Continuing its longstanding investment in scholarly research, the Carnegie Corporation of New York established the Andrew Carnegie Fellows Program in 2015 to provide a major boost to the social sciences and humanities. Each year, the Corporation provides more than 30 of the country’s most creative thinkers with major grants to support research on challenges to democracy and international order.
Severine Autesserre is an Associate Professor of Political Science, specializing in international relations and African studies, at Barnard College, Columbia University (USA). Her most recent books are titled Peaceland: Conflict Resolution and the Everyday Politics of International Intervention (Winner of the 2016 Best Book of the Year Award, International Studies Association, and winner of the 2015 Yale H. Ferguson Award, International Studies Association – Northeast) and The Trouble with the Congo: Conflict Resolution and the Everyday Politics of International Intervention (Winner of the 2012 Grawemeyer Award for Ideas Improving World Order and winner of the 2011 Chadwick F. Alger Prize, International Studies Association).
How has the Carnegie Fellows Program impacted your research and overall career?
Autesserre: I am honored and grateful to have been selected as one of this year’s Carnegie Fellows. It is still too early to evaluate the full impact, as the fellowship term only started on July 1.
So far, the biggest reward of the Carnegie Fellowship is the gift of time. I am working on a new project entitled “International Peacebuilding and Local Success: Assumptions, Myths, and Reality.” The project requires extensive fieldwork in several conflict zones, which would be difficult to conduct while maintaining my normal teaching load. The Carnegie Fellowship has enabled me to transform my planned 6-month sabbatical into a two-year research leave. I am in the Democratic Republic of Congo right now, and I have a trip to Timor-Leste planned in the fall.
The fellowship also gives me the freedom to pursue other research and speaking opportunities. For instance, I regularly receive invitations to peacebuilding events that would be tremendously useful to my research. In the past, I had to decline most of these requests because they conflicted with my scheduled classes in New York. Now I can say yes, even if it is a last-minute invitation to a meeting on the other side of the world. Being able to attend these events will greatly enhance the quality of my research findings.
What topics in research do you primarily focus on?
Autesserre: My work centers around war and peace. I am especially interested in understanding how to stop mass violence. I have so far concentrated on international interventions in civil wars, focusing on two overarching questions: Why are international peacebuilding interventions so often ineffective at ending violence? Conversely, why do some initiatives succeed?
Most experts answer these questions by using a top-down approach that focuses on headquarters and capital cities, as well as on the dynamics of peacebuilding at the national and international levels. My research offers a different perspective; I use a bottom-up approach that centers on the local dynamics of violence and peacebuilding. I also conduct extensive fieldwork, primarily in the Democratic Republic of Congo (theater of the deadliest conflict since World War Two), as well as several other conflict zones.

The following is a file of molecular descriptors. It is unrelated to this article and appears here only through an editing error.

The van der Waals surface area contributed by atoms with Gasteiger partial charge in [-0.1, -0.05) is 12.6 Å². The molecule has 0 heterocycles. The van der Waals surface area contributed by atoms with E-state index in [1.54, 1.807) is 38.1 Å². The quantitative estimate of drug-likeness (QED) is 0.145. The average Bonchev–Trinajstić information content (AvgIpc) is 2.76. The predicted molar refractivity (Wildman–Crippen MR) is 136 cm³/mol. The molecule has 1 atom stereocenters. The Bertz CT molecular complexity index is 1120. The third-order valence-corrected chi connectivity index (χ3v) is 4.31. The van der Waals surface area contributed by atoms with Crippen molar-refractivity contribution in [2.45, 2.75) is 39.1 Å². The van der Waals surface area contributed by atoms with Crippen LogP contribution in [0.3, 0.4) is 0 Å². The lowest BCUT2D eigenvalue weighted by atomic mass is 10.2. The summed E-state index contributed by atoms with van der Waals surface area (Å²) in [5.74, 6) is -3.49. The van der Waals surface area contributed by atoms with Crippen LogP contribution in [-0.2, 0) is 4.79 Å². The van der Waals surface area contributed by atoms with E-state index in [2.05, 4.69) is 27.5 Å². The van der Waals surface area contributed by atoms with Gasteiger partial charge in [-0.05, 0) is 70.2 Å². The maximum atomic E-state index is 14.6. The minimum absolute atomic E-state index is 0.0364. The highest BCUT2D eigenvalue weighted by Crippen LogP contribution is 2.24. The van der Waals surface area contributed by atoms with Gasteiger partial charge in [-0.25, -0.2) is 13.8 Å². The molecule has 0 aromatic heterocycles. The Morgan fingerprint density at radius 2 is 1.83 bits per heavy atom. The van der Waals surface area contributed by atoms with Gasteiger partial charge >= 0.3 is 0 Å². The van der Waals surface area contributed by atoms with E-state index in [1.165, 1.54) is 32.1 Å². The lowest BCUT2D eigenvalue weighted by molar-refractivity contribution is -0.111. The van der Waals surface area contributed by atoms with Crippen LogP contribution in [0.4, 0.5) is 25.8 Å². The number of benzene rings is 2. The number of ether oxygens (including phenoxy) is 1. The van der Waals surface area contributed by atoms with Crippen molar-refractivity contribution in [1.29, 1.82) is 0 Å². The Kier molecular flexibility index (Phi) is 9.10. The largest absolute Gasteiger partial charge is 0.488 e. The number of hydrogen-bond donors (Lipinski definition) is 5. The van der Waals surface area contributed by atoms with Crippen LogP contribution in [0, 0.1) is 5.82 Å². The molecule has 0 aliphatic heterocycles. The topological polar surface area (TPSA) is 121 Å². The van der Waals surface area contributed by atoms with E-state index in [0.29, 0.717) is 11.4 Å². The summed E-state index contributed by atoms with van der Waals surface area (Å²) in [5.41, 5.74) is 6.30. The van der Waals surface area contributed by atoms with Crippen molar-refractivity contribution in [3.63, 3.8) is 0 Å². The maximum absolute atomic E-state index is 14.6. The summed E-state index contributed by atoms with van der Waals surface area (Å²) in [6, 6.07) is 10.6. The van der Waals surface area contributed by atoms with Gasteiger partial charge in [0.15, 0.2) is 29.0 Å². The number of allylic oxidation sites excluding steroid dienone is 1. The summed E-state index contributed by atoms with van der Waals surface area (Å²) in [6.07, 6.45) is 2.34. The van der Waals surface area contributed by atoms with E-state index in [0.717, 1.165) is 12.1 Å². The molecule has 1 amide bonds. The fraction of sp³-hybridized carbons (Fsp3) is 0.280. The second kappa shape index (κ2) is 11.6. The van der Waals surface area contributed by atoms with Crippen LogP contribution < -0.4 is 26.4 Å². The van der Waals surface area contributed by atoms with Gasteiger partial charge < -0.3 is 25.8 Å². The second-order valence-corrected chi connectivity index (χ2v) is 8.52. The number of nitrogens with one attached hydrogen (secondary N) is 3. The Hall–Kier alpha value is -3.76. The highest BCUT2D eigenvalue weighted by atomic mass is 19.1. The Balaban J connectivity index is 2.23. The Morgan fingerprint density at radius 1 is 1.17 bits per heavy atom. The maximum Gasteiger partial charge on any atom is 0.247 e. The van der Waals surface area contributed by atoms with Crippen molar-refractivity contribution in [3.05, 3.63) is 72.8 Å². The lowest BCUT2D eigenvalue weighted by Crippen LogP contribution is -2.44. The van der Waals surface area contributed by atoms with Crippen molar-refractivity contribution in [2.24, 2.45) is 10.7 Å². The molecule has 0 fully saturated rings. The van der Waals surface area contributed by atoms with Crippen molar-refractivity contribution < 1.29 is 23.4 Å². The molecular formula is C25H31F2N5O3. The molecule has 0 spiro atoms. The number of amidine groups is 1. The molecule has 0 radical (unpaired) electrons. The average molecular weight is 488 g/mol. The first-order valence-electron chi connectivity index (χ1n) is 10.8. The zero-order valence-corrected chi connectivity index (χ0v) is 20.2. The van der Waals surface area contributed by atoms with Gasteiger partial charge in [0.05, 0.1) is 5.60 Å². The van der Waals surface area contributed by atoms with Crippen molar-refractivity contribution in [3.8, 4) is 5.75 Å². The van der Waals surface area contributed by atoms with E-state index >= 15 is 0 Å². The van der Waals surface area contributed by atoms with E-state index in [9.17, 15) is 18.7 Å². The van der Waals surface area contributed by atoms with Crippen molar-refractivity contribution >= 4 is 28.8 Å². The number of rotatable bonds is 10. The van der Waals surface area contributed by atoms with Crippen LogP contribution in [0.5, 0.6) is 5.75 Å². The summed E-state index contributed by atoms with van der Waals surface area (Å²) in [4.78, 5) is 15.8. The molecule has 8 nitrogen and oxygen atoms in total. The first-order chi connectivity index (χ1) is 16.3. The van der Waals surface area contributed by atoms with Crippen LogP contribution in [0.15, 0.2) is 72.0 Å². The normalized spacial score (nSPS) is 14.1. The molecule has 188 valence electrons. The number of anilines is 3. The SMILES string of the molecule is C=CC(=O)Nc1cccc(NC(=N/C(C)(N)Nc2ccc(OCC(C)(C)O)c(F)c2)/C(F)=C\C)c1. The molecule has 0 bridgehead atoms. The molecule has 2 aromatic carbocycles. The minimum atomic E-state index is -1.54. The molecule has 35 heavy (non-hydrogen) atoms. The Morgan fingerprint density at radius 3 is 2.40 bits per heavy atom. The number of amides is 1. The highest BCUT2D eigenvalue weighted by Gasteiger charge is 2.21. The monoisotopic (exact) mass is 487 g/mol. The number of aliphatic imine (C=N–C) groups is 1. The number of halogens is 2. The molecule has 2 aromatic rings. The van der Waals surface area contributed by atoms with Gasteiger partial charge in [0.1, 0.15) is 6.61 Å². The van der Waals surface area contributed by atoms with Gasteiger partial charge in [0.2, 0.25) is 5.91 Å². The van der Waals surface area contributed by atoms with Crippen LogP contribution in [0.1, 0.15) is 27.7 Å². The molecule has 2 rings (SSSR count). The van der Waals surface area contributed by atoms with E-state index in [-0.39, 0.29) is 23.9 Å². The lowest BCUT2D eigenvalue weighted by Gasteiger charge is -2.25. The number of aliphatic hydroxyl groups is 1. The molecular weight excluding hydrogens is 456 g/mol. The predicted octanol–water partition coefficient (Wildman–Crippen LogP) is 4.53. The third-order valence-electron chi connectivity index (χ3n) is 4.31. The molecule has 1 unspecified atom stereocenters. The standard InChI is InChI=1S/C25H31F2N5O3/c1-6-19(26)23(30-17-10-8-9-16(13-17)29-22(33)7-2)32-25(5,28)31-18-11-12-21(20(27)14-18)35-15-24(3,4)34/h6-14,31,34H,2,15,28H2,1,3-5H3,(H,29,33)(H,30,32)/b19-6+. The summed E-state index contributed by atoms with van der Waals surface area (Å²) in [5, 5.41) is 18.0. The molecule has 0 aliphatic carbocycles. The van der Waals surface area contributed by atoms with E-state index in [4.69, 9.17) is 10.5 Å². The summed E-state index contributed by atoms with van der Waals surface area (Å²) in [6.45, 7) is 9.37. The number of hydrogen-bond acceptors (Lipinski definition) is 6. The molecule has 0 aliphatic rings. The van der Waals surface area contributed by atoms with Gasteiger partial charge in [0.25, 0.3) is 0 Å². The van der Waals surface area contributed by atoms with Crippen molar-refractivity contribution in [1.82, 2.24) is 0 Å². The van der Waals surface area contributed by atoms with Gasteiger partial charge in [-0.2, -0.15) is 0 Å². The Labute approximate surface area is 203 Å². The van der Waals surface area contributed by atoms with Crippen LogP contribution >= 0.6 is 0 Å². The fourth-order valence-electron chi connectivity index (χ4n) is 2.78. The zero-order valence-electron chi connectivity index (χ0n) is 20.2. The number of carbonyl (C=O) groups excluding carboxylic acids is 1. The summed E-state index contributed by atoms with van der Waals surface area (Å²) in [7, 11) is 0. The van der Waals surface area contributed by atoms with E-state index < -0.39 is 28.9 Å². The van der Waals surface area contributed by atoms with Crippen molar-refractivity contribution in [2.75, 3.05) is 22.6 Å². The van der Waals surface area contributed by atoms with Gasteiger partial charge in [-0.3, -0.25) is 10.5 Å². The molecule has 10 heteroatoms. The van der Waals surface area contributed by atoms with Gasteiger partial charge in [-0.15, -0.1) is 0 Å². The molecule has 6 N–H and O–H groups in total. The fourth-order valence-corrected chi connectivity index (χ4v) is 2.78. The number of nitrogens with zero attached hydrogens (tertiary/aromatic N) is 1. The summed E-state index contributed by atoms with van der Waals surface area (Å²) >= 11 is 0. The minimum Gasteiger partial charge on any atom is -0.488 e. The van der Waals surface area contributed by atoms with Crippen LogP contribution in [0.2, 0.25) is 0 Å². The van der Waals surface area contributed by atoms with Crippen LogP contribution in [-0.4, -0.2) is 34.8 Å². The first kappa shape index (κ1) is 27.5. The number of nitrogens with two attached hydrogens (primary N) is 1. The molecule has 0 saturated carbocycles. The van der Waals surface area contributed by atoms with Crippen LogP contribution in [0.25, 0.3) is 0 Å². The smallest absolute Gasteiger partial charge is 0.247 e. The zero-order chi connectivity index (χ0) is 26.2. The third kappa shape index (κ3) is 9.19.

The main contributions of my two books and a dozen scholarly articles have been to analyze (1) how international peacebuilders tackle (or ignore) grassroots conflicts and (2) how the everyday practices of interveners shape peacebuilding effectiveness. In so doing, I have considered several previously unanswered puzzles, including (1) why international peacebuilders can build peace at the national and international levels, but not at the local level, and (2) why interveners perpetuate modes of operation that they know to be ineffective or counter-productive.
I am currently working on a project that examines successful international contributions to local and bottom-up peacebuilding. My 2014 article in International Peacekeeping presents some of the early ideas for this research, and I have a paper under review that summarizes some of my preliminary findings.
How can people access your work?
Autesserre: The best starting point is my personal webpage. I try to post everything that matters – research papers, information about my books Peaceland and The Trouble with the Congo, along with links to media pieces and upcoming events. I also strive to make my work as accessible as possible thanks to Columbia Academic Commons, which provides free access to all of my scholarly articles as soon as authorized by copyright law. Readers can also follow me on Twitter at @SeverineAR and Facebook.
What would be one piece of advice you would give aspiring social science and humanities students?
Autesserre: Pursue research on a topic that you are genuinely interested in, and search for the right methods to answer your research questions. Don’t get sidetracked by the “hot” topics and “cutting-edge” methods in your field. Chances are, by the time you graduate, something else will be the new hot topic or cutting-edge method.
Read more here about Severine Autesserre’s work.